This course is a graduate-level introduction to the history, theory, and methods of the digital humanities. We will cover a range of historical, disciplinary, technical, and contemporary issues in the field, primarily in the context of literature, textual studies, and history, but also spatial matters, database and network analysis, machine learning and its critiques. Our plan is to introduce diverse cultural and epistemological issues and methods. Examples include how maps and other spatial and temporal perspectives are enabled by the digital; the conditions of print and archival materials in the age of digital reproduction; emergent/cy concerns about textual analysis, AI, privacy, security, surveillance. This course is also designed to introduce students to areas of DH activity at this university. Students should come away from the course with a solid understanding of the origin of digital humanities, the kinds of work done under that label, the opportunities to participate in DH research at UVA, the research insights offered by digital methods, and the applicability of those methods to the student’s own research interests. The course is required for all students enrolled in the Graduate Certificate in Digital Humanities.
ENGL 8500-002 The Anglophone World Novel: Theory and Criticism
W 03:30PM-06:00PM (Bryan 235)
The course will explore theories of the anglophone world novel from the 1980s to the present. We will study the changing shape of the novel in the era of globalization, digital transformation, platform publishing, war on terror, ethnic and civil wars, and accelerating environmental crises. We will read novels by Ian McEwan, Don DeLillo, Ruth Ozeki, Chimamanda Adichie, and Amitav Ghosh among others. The course will feature theories and histories of this contemporary novel form in the scholarly works of Cheah, Ganguly, Jagoda, Nixon, McGurl, and Walkowitz.
ENGL 8540-001 Romanticisms and Enlightenments
R 11:00AM-01:30PM (Bryan 233)
The aim of this seminar will be to develop research projects under two closely related rubrics that are historically contested (perhaps never more so than now) but also still critically valuable (which is why they do not go away). The point of using these rubrics in their plural form is in part to acknowledge the transnational aspect that each has come to acquire. Although France and its lumiéres might be understood as providing the ur-site of the Enlightenment itself, we have come to speak of enlightenments in other national contexts, such as Britain (esp. Scotland), Germany, and Ireland. And although Romanticism has important roots in Britain, Ireland, and Wales--with their early involvement in what Katie Trumpener calls “bardic nationalism”--it is common enough to speak of romanticism in the context of German, America, and even France. But another reason for using the two primary rubrics in the plural is to acknowledge that romanticism has different meanings in different conceptual frameworks. For us, the primary emphasis will be on literature, though questions about romanticism in music and the visual arts need not be excluded. Finally, some categories will come from historical disciplines: social history, political history, the history of science and technology, and the history of empire. Romanticism registers in each of these disciplines in a different way. The main focus of the course will fall on English language literary materials produced in England, Scotland, Ireland, and America. But key texts by such non-British writers such as Voltaire and Rousseau, may also come into play. Finally, our procedure over the course of the seminar will be to work backward from some central Romantic texts to the Enlightenment texts and contexts the lie behind them. We will move, roughly, from Keats, Shelley, and Scott in the period after Waterloo, back to work by Wordsworth, Coleridge, Edgeworth, and Madame de Staël, then through to about the 1740s, concluding with eighteenth-century debates about race and slavery, e.g. in Hume and Coguano. There will be opportunities for presentations by participants in the seminar, and a final paper, 20 pages or so, that will be drafted, workshopped, and resubmitted.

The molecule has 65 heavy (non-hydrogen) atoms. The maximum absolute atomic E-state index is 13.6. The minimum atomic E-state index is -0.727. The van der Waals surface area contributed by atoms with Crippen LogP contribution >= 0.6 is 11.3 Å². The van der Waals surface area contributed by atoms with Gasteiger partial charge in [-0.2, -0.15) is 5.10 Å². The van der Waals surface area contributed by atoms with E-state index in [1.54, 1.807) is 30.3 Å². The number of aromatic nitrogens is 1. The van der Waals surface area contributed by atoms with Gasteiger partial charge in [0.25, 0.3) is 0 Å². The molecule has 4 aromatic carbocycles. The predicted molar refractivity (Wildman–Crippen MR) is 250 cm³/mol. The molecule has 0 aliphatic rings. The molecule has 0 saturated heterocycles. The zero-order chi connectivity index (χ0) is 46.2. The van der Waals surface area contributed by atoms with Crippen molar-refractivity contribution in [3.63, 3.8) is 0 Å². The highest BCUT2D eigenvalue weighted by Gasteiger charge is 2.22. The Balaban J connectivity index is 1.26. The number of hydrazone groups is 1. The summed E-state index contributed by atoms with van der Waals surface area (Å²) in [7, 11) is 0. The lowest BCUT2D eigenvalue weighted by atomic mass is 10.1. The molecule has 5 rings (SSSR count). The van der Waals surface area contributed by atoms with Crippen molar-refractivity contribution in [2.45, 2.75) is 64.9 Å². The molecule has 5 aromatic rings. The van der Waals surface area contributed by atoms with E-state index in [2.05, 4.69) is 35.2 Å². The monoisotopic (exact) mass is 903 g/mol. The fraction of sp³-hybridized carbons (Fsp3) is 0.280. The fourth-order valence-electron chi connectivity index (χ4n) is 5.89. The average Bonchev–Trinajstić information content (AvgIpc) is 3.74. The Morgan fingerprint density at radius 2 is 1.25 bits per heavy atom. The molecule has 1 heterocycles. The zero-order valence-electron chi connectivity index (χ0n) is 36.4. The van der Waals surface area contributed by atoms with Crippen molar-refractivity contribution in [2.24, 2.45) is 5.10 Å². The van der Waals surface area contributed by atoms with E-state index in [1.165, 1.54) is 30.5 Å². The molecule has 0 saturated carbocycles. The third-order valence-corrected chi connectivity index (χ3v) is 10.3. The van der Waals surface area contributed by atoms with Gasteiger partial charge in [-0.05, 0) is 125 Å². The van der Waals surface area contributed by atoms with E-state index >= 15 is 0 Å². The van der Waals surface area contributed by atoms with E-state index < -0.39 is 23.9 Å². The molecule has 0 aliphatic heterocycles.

ENGL 8560-001 Poetry in a Global Age
MW 02:00PM-03:15PM (Kerchof 317)
How does poetry articulate and respond to the globalizing processes that accelerate in the twentieth and twenty-first centuries? In this seminar, we consider modern and contemporary poetry in English in relation to transnational, global, world literary, and postcolonial theory and history. Issues to be explored include the historical memory of colonization and enslavement, global challenges such as war and the climate crisis, and transformations of world-traveling poetic forms and strategies. We closely read the vibrant anglophone poetries of India, Africa, the Caribbean, the Pacific Islands, Ireland, Black and Asian Britain, and diasporic and Indigenous America, which bring new worlds, new idioms, and new literary possibilities into English. Postcolonial writers enrich poetry in English by hybridizing local traditions with the poetic inheritances of the global North. Forged in response to an increasingly globalized world, the innovations of transnational modernist writers provide crucial tools that the poets of the global South repurpose. Featured writers include postcolonial poets such as Derek Walcott, Seamus Heaney, Lorna Goodison, NourbeSe Philip, A. K. Ramanujan, Okot p’Bitek, Christopher Okigbo, and Daljit Nagra, and modernists like T. S. Eliot, W. B. Yeats, and Claude McKay. Requirements include active participation; co-leading of discussion; and two conference-length papers (8-10 pages).
ENGL 8580-001 Fictionality: History, Theory, Practice
T 03:00PM-05:30PM (Dawson's Row 1 105)